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On: 2008 / 04 / 11 Viewed: 46716 times
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One of the mostest ubercoolest feature in WordPress is its ability to warn you about an outdated plugin you might be running on your blog, so you can upgrade in a snap and as soon as a new version gets off the press (assuming this plugin is hosted on wp.org/plugins)

The thing is: it's cool… when it works. After updating my own plugins recently to make them WordPress 2.5 friendly, I noticed that my "Manage Plugins" page was not warning me about new versions. Me. Their very genitor. What a shame. After a bit of testing and abusing the API server from wordpress.org, I realized that there are a few innocent things you can do, both as a plugin coder and a user, that will prevent the update system from working as intended.

I found four checkpoints to make sure everything will work as expected:

Consistency is the word

OK, "Consistency is the last refuge of the unimaginative" (Oscar Wilde) but we're talking about making things work here. So, let's try to be unimaginative :) The key is to ensure consistency between the following 4 properties:

  1. the plugin's name in its readme.txt
  2. the plugin's name in the PHP plugin header
  3. the plugin's directory name in the repository
  4. the plugin's directory name on your own server, within wp-content/plugins/

Let's say for example you have been approved for a plugin named "Joe's Super Stuff" which will be located at http://wordpress.org/extend/plugins/joe-super-stuff/. From what my tests have taught me, the plugin updater will fail upon one (or more) of the following:

  • Plugin name in readme.txt is not "Joe Super Stuff"
  • Plugin name in PHP file is not "Joe Super Stuff"
  • User does not install plugin in wp-content/plugins/joe-super-stuff/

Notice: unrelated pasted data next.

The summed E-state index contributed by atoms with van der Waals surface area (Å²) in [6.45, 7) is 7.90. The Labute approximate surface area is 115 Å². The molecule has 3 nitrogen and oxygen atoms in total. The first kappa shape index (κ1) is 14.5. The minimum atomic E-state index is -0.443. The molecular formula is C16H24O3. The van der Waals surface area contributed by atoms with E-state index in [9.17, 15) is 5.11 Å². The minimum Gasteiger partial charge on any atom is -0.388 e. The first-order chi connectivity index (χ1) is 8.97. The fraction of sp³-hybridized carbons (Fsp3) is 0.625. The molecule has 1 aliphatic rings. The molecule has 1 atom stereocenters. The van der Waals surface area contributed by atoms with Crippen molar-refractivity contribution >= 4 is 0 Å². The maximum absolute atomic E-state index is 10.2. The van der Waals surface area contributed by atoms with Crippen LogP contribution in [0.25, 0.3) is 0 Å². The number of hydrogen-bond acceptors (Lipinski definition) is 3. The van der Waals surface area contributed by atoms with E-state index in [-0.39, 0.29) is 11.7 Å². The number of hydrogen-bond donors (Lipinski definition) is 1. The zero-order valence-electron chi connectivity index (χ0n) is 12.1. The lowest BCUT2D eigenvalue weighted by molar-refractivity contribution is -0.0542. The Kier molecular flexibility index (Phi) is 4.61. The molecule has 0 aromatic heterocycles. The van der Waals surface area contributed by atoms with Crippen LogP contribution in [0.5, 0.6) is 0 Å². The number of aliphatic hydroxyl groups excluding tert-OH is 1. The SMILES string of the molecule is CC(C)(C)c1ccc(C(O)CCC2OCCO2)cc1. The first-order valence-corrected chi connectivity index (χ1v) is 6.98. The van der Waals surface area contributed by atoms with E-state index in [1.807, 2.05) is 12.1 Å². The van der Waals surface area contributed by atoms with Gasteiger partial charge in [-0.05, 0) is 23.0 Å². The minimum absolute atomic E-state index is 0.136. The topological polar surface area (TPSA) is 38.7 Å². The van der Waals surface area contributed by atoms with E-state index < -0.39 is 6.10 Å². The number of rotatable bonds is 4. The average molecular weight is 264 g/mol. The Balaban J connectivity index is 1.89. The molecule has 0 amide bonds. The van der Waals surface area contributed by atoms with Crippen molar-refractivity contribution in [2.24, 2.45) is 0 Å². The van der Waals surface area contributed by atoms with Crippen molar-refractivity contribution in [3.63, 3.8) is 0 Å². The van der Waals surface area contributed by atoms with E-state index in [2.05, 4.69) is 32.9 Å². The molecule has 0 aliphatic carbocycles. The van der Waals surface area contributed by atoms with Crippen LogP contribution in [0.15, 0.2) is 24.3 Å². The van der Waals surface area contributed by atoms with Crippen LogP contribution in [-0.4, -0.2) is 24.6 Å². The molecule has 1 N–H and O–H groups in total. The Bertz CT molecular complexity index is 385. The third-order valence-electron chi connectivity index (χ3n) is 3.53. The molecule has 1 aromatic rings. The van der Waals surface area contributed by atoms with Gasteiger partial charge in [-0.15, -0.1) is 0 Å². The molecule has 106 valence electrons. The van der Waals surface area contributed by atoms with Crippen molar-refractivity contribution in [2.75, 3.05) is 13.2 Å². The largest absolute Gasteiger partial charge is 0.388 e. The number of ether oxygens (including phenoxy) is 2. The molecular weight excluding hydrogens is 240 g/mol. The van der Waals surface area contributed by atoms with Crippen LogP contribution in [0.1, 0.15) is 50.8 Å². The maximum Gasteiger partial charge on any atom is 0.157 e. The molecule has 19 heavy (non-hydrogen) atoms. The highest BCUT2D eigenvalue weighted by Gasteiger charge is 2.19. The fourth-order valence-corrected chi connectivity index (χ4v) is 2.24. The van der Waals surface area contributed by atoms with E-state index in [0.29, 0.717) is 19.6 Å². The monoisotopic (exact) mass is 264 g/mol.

For instance, if plugin name is set to "Joe's Super Stuff" (extra 's) or located in directory "super-stuff", the plugin update system won't relate the installed plugin with the one on the central repository.

Troubleshooting your own installation

I've your suspicious about a plugin that does not mention the existence of an update when you think there should be one, I've set up a quick "validator" tool: the WordPress Plugin Update Check.

Enter in the form the plugin name as it appears in both the readme.txt and the PHP file. If everything goes yay, the script fetches the latest info about this plugin, which are its version number of course but also its "slug", ie the directory it lives in. If something goes moo, that means at least one of the 4 checkpoints about consistency as I describe above has not been passed: directory installation (user's fault), or name in readme and/or PHP file (coder's fault).

Got a plugin that never tells you about an update ? Happy hunting! :)

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This entry "4 Checkpoints to Make Sure Plugin Update Notices in WordPress Will Work" was posted on 11/04/2008 at 11:18 pm and is tagged with , , ,
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3 Blablas

  1. 1
    Aaron United States »
    replied, on 12/Apr/08 at 12:31 am # :

    Like I said on the list, I think there are too many variables to get it to pass.

    If they want to make everything "perfect" then they need to allow people to assign a random "key" that they can check the database against, but basically killing upgrades through relatively arbitrary inequalities seems a bit much.

    The plugin folder name should be editable as many users do it anyway. At the very least, there should be an easy way to define what the svn folder name is.

  2. 2
    Frank Germany »
    said, on 14/Apr/08 at 9:48 pm # :

    thx – very nice post and "validator".
    Best regards
    Frank

  3. 3
    2008 Plugin Competition Review, Part 2 o... United States »
    pingback on 08/Aug/08 at 5:14 pm # :

    […] way to ensure that WP will always detect when a new version is available (at least according to my empiric observations) On the plus side, I'll mention that all options are stored within, everybody says it loud […]

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